Alastair Pollock Photography / Getty Images

The sharks have picked up a clever strategy to snag an easy meal from passing fishermen. 

Elisabeth Sherman
August 02, 2017

Fishermen in Boston are struggling against a formidable enemy that is stealing their catches straight out of their nets: great white sharks.

One such fishermen, named Jake Smith, who was searching for striper in a popular fishing spot near Cape Code Bay, had a close encounter with a hungry shark who took advantage of his catch to grab an easy meal.

“It was so fast,” Smith told the Boston Globe. “It bit it like it cut it in half with a knife, just a very clean, fast bite.”

Smith had been fighting to haul in the 30-pound striper all night when the shark leap out of the water and stole half of it in just one quick moment. Smith says he’s heard several of his compatriots report similar incidents in the same area.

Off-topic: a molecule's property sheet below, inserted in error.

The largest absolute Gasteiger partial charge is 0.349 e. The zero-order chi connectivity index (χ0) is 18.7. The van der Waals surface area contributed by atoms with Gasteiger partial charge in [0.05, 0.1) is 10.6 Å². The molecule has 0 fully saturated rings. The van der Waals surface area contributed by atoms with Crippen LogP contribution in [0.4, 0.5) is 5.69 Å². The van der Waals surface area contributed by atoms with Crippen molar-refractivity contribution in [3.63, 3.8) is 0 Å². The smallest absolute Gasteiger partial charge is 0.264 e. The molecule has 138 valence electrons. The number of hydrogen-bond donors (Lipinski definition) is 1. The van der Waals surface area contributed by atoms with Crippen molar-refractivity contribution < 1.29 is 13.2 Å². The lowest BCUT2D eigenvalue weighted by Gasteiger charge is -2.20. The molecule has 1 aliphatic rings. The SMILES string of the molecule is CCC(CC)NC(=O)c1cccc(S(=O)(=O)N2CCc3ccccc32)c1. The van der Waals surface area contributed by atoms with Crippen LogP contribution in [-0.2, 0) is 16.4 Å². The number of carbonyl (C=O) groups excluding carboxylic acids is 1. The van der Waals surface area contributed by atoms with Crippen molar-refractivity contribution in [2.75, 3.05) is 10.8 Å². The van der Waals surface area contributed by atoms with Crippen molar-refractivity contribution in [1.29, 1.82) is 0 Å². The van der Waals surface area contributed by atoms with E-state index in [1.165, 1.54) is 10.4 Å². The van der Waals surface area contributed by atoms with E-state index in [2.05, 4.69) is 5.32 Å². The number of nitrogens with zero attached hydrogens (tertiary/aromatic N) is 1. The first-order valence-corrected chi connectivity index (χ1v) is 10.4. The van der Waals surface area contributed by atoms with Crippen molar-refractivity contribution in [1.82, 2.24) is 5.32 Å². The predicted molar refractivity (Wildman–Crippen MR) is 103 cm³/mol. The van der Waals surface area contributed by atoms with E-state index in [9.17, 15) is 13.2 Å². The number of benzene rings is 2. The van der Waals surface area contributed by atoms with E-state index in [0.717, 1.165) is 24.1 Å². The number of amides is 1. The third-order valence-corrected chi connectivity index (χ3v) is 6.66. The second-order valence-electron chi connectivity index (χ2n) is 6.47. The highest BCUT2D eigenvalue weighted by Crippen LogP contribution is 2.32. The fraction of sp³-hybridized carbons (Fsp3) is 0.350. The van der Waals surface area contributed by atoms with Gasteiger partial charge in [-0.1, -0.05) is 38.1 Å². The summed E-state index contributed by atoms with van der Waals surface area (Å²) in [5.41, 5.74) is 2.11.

Another man, fishing with his son, said he reeled in his catch only to find that all that was left was the fish’s head; the shark had gobbled up the rest as he pulled it in.

“We know white sharks are in the Bay, and there have been a lot of reports of them this season, so none of this is surprising to us,” Cynthia Wigren, president of the Atlantic White Shark Conservancy told the Boston Globe.

She offered no advice on how to ward off shards from stealing your hard earned dinner if you happen to be fishing in the Boston area any time soon. In fact, she seems to think the pictures the conservancy receives of bass torn in half by the free-loading sharks are “pretty cool.”

People think that sharks frequent the Boston coast for the seal that live there, but they’ve clearly learned there is such a thing as a free lunch if you can catch a hardworking fisherman off his guard. The sharks might catch the ire of those fishermen, but the strategy is basically foolproof—nobody would dare to dive in after a great white shark to demand their fish back.